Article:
Fukushima Will Never Recover
Nine years later, Prime Minister Shinzo Abe is keen to use the upcoming Tokyo Olympics to showcase Fukushima’s recovery, planning to start the Japan leg of the torch relay from there.
Abe’s government also lifted an evacuation order for parts of Futaba, one of two towns hosting the nuclear plant, to allow the torch relay to go through.
For 2020, surfing is making its Olympic debut in part of a drive to make the Games more interesting for young people. The event will be held on Tsurigasaki Beach, in Chiba, northeast of Tokyo.
Suzuki said he appreciates that Fukushima may receive a boost from being portrayed in the media as “safe” but does not believe in the “Recovery Olympics” touted by the government.
“Fukushima will never recover,” he said. “I can never go back to the same place where I used to live and run my shop… Fukushima will be stigmatized in history, forever.”
And despite government efforts to renew its image, the Fukushima nuclear crisis is far from over. Japan is agonising over what to do with around one million tonnes of contaminated water stored in tanks at the plant site.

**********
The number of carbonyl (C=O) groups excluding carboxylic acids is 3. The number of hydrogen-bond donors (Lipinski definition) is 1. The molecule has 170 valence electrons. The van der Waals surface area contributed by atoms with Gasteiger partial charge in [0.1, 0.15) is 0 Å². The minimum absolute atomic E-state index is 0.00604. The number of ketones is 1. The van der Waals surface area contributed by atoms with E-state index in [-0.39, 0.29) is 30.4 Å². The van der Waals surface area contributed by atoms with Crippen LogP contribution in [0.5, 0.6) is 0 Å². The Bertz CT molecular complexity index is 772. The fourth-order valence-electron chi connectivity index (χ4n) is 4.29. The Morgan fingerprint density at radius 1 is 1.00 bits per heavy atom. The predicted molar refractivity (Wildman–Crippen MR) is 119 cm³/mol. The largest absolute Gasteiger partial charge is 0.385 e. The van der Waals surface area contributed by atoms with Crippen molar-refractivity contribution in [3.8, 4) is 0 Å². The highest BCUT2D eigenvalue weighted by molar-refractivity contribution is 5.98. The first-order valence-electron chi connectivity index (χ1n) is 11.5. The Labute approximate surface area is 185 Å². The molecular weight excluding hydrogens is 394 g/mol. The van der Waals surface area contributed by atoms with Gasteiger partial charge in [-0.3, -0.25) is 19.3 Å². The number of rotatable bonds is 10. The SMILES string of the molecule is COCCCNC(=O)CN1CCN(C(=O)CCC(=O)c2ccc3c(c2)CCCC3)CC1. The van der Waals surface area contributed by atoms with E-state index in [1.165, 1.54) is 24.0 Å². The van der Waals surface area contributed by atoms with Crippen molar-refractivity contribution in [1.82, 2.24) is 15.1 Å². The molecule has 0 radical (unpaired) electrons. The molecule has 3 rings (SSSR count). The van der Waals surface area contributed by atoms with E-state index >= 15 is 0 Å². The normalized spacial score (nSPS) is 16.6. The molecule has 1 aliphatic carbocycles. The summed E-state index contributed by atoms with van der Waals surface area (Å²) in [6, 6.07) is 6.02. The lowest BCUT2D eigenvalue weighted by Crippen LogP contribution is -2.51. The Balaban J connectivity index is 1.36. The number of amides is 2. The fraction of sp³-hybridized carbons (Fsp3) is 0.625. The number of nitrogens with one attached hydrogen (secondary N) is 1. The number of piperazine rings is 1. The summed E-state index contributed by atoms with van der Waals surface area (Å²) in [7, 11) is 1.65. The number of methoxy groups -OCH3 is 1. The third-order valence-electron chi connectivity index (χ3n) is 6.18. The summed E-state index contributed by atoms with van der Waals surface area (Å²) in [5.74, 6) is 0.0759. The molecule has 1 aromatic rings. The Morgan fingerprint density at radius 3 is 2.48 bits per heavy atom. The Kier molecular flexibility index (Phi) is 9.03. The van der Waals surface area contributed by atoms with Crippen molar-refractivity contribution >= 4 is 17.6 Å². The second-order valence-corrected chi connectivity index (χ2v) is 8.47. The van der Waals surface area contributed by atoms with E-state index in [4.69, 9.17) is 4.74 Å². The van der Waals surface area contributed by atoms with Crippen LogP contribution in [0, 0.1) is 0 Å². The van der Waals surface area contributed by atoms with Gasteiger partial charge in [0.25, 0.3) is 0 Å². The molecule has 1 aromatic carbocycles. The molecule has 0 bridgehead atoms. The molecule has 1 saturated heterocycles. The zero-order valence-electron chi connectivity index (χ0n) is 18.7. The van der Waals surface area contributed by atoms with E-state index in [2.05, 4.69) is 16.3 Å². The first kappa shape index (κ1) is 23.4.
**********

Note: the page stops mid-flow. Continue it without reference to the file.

The radioactive liquid, from cooling water, groundwater and rain that seeps into the plant daily, is filtered to remove most of the isotopes but one — tritium.
The world’s nuclear watchdog, IAEA, has backed Japanese plans to release the water into the ocean, describing it as a practice “done elsewhere”.
But some of Japan’s neighbours, including South Korea, have raised questions about safety, while local fishermen are concerned about reputational risks.
Hideki Okumoto, a professor at Fukushima University who has examined radiation levels onshore, said safe data do not necessarily lead to people feeling safe.
“The radiation levels here are no different from those before the nuclear accident,” he said. “We just need to keep checking and disclosing data in a timely fashion, showing they are no higher than (safety) standards.”